Inter-domain federation is the feature within unified communications (UC) systems that provides full multi-modal communications between enterprises and also between enterprises and consumers, over an IP network (e.g. the Internet). Unfortunately, the only current federation implementations are between users of Microsoft Office Communications Server 2007/R2/Lync as well as between the users of Cisco Unified Communications System Release 8.0.
nbsp; Anyone who has experienced UC will know what a great enabler it can be. However, if the only people with whom you can communicate are your colleagues, then the utility is necessarily limited. Unless you are a telecommuter, or work in a small company or branch office, the option to meet directly with colleagues is usually available. The power of UC is in facilitating long-distance interactions that are as rich as those that you may have with the person who works just down the hall.
From a technical and risk management perspective, setting up an inter-domain UC session (i.e. across the Internet) is not the same as setting up an intra-domain session (i.e. within the corporate firewall and within the same UC system). Challenges for establishing inter-domain sessions are exponentially greater, and include:
• Inter-vendor interoperability
• Security in an insecure environment (i.e. the Internet)
• Ensuring privacy while enabling ‘discovery’
• Real-time media traversal of NATs and Firewalls
• Ensuring audio/video quality over the Internet
If you are not a customer of Cisco and Microsoft, or if you need to federate with a business associate who is a customer of a different UC vendor, then you currently have few options. However, a way forward would be the emergence of a new type of Session Border Controller that I will call a federation gateway. Most of the technologies required to mitigate the issues described above are already features of an SBC. Most SBCs also include ‘intermediation’ capabilities; this is to say that non-interoperable SIP messages and codecs can be tweaked or transcoded by the SBC by implementing configurable policies and profiles. Such a device would enable federation from (just about) any-to-any UC system, particularly for the ‘vanilla’ modalities (e.g. IM&P [instant messaging and presence], voice and video).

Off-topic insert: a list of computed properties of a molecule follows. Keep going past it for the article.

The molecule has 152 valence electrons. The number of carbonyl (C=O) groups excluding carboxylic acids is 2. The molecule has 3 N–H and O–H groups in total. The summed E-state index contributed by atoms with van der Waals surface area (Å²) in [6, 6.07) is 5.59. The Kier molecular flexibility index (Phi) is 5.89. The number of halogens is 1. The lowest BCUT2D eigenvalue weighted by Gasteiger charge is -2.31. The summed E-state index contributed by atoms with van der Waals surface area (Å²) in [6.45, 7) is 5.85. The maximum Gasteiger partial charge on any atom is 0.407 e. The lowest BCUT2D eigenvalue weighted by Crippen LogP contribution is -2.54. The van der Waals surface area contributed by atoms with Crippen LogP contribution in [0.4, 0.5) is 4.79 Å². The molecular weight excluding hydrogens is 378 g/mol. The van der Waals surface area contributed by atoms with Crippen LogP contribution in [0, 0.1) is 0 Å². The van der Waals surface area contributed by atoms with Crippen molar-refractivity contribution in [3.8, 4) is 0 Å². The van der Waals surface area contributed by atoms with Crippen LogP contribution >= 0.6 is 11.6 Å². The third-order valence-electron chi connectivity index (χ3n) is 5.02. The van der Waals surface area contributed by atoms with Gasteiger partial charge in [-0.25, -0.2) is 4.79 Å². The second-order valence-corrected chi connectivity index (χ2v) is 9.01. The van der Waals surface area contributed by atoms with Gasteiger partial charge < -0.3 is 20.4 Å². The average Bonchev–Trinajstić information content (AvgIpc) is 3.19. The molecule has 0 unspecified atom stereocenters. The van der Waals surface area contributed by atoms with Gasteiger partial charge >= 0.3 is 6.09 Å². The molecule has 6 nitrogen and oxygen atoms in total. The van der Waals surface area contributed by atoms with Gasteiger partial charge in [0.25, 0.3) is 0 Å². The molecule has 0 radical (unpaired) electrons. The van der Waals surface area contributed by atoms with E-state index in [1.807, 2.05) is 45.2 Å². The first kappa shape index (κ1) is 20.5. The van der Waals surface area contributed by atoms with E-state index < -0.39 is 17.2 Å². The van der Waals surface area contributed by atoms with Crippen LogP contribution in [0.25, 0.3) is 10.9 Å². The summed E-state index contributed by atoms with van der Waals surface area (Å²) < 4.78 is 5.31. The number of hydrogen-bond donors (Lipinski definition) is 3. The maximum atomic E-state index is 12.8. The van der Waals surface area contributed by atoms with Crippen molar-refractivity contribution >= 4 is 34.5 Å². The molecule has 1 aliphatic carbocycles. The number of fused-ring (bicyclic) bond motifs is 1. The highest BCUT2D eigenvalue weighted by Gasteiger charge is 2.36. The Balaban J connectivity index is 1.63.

I am not currently aware of any shipping federation gateways from the SBC vendors, but I know from discussions with clients and industry contacts that this concept is being actively worked upon by several vendors. Having only just ‘crossed the chasm’, UC has yet to reach the level of deployment where we might reasonably expect any given business associate to already be a UC user. Once that happens, inter-domain federation will rapidly turn from a nice-to-have to a must-have feature. At the time of writing, Cisco and Microsoft, in line with their position in the Gartner UC Magic Quadrant, are the leaders in this space. However, the key to this market is ‘any-to-any’ federation, so the SBC vendors are well positioned to take advantage of this opportunity.
The full version of this paper is at: http://www.ucinsights.com/authored_papers/Federation-Gateways.html
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